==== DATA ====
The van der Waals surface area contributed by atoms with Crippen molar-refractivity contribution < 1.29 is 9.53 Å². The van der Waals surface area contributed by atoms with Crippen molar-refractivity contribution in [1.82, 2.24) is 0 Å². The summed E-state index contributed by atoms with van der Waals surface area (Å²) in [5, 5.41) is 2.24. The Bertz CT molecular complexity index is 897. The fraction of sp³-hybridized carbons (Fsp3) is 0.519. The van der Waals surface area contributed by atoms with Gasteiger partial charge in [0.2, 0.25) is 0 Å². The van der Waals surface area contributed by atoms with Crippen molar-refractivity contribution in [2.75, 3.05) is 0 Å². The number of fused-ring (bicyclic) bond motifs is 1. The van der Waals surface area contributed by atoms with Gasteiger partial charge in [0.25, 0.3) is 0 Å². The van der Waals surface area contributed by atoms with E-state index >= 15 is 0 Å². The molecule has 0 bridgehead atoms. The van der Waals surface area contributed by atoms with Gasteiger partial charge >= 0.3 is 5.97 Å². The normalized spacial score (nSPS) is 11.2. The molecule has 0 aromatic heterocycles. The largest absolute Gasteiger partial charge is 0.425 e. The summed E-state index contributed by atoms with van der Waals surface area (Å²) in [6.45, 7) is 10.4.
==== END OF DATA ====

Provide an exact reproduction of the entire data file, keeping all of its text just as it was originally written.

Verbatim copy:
The van der Waals surface area contributed by atoms with Crippen molar-refractivity contribution < 1.29 is 9.53 Å². The van der Waals surface area contributed by atoms with Crippen molar-refractivity contribution in [1.82, 2.24) is 0 Å². The summed E-state index contributed by atoms with van der Waals surface area (Å²) in [5, 5.41) is 2.24. The Bertz CT molecular complexity index is 897. The fraction of sp³-hybridized carbons (Fsp3) is 0.519. The van der Waals surface area contributed by atoms with Gasteiger partial charge in [0.2, 0.25) is 0 Å². The van der Waals surface area contributed by atoms with Crippen molar-refractivity contribution in [2.75, 3.05) is 0 Å². The number of fused-ring (bicyclic) bond motifs is 1. The van der Waals surface area contributed by atoms with Gasteiger partial charge in [0.25, 0.3) is 0 Å². The van der Waals surface area contributed by atoms with E-state index >= 15 is 0 Å². The molecule has 0 bridgehead atoms. The van der Waals surface area contributed by atoms with Gasteiger partial charge >= 0.3 is 5.97 Å². The normalized spacial score (nSPS) is 11.2. The molecule has 0 aromatic heterocycles. The largest absolute Gasteiger partial charge is 0.425 e. The summed E-state index contributed by atoms with van der Waals surface area (Å²) in [6.45, 7) is 10.4.